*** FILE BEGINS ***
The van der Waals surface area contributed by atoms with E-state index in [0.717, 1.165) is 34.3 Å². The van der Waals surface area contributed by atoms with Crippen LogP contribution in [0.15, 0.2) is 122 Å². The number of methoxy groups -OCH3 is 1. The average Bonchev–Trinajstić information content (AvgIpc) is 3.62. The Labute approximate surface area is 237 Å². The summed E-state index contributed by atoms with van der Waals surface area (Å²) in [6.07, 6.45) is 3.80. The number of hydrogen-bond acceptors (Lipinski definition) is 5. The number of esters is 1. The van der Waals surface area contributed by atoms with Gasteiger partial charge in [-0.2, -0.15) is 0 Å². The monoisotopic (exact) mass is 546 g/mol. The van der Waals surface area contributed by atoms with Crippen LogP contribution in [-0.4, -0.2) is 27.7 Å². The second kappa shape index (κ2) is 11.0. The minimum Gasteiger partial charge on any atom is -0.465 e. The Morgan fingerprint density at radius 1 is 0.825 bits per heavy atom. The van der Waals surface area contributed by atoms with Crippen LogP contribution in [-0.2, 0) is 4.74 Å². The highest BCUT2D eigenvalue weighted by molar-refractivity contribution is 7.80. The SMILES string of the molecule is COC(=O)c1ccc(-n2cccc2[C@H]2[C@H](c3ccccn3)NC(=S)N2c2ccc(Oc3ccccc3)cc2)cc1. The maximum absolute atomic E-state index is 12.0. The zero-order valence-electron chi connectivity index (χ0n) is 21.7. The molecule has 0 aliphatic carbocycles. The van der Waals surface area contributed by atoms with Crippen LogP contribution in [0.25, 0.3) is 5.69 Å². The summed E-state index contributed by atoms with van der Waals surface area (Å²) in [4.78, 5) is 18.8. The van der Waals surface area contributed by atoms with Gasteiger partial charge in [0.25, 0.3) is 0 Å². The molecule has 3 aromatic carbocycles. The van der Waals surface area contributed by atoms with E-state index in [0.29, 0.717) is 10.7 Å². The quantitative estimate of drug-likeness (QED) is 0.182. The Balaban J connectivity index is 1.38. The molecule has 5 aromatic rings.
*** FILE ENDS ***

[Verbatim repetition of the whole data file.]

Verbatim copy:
The van der Waals surface area contributed by atoms with E-state index in [0.717, 1.165) is 34.3 Å². The van der Waals surface area contributed by atoms with Crippen LogP contribution in [0.15, 0.2) is 122 Å². The number of methoxy groups -OCH3 is 1. The average Bonchev–Trinajstić information content (AvgIpc) is 3.62. The Labute approximate surface area is 237 Å². The summed E-state index contributed by atoms with van der Waals surface area (Å²) in [6.07, 6.45) is 3.80. The number of hydrogen-bond acceptors (Lipinski definition) is 5. The number of esters is 1. The van der Waals surface area contributed by atoms with Gasteiger partial charge in [-0.2, -0.15) is 0 Å². The monoisotopic (exact) mass is 546 g/mol. The van der Waals surface area contributed by atoms with Crippen LogP contribution in [-0.4, -0.2) is 27.7 Å². The second kappa shape index (κ2) is 11.0. The minimum Gasteiger partial charge on any atom is -0.465 e. The Morgan fingerprint density at radius 1 is 0.825 bits per heavy atom. The van der Waals surface area contributed by atoms with Crippen LogP contribution in [-0.2, 0) is 4.74 Å². The highest BCUT2D eigenvalue weighted by molar-refractivity contribution is 7.80. The SMILES string of the molecule is COC(=O)c1ccc(-n2cccc2[C@H]2[C@H](c3ccccn3)NC(=S)N2c2ccc(Oc3ccccc3)cc2)cc1. The maximum absolute atomic E-state index is 12.0. The zero-order valence-electron chi connectivity index (χ0n) is 21.7. The molecule has 0 aliphatic carbocycles. The van der Waals surface area contributed by atoms with Crippen LogP contribution in [0.25, 0.3) is 5.69 Å². The summed E-state index contributed by atoms with van der Waals surface area (Å²) in [4.78, 5) is 18.8. The van der Waals surface area contributed by atoms with Gasteiger partial charge in [0.25, 0.3) is 0 Å². The molecule has 3 aromatic carbocycles. The van der Waals surface area contributed by atoms with E-state index in [0.29, 0.717) is 10.7 Å². The quantitative estimate of drug-likeness (QED) is 0.182. The Balaban J connectivity index is 1.38. The molecule has 5 aromatic rings.